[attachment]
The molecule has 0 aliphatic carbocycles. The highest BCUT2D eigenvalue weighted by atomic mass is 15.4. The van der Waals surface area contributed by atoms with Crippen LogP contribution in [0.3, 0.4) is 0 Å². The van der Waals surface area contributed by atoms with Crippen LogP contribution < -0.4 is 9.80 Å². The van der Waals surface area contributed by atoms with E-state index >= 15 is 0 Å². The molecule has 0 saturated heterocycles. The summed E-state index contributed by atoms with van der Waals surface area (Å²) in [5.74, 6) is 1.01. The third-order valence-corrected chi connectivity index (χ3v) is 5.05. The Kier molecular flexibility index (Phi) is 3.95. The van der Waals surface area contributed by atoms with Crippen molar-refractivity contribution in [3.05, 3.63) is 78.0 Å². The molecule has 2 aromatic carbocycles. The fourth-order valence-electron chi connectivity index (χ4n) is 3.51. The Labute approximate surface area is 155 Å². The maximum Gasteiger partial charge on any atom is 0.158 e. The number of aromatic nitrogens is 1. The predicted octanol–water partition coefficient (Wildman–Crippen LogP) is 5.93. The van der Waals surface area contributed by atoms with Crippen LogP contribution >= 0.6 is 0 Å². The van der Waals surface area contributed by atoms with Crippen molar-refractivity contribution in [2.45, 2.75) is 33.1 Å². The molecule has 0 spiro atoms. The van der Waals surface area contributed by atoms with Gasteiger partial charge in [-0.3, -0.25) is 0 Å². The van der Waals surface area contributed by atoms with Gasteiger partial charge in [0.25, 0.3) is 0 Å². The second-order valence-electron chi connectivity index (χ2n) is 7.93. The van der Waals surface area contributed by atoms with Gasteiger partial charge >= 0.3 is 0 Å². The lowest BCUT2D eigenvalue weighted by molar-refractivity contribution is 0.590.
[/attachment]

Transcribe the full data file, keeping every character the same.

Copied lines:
The molecule has 0 aliphatic carbocycles. The highest BCUT2D eigenvalue weighted by atomic mass is 15.4. The van der Waals surface area contributed by atoms with Crippen LogP contribution in [0.3, 0.4) is 0 Å². The van der Waals surface area contributed by atoms with Crippen LogP contribution < -0.4 is 9.80 Å². The van der Waals surface area contributed by atoms with E-state index >= 15 is 0 Å². The molecule has 0 saturated heterocycles. The summed E-state index contributed by atoms with van der Waals surface area (Å²) in [5.74, 6) is 1.01. The third-order valence-corrected chi connectivity index (χ3v) is 5.05. The Kier molecular flexibility index (Phi) is 3.95. The van der Waals surface area contributed by atoms with Crippen molar-refractivity contribution in [3.05, 3.63) is 78.0 Å². The molecule has 2 aromatic carbocycles. The fourth-order valence-electron chi connectivity index (χ4n) is 3.51. The Labute approximate surface area is 155 Å². The maximum Gasteiger partial charge on any atom is 0.158 e. The number of aromatic nitrogens is 1. The predicted octanol–water partition coefficient (Wildman–Crippen LogP) is 5.93. The van der Waals surface area contributed by atoms with Crippen LogP contribution >= 0.6 is 0 Å². The van der Waals surface area contributed by atoms with Crippen molar-refractivity contribution in [2.45, 2.75) is 33.1 Å². The molecule has 0 spiro atoms. The van der Waals surface area contributed by atoms with Gasteiger partial charge in [-0.3, -0.25) is 0 Å². The van der Waals surface area contributed by atoms with Gasteiger partial charge in [0.25, 0.3) is 0 Å². The second-order valence-electron chi connectivity index (χ2n) is 7.93. The van der Waals surface area contributed by atoms with Gasteiger partial charge >= 0.3 is 0 Å². The lowest BCUT2D eigenvalue weighted by molar-refractivity contribution is 0.590.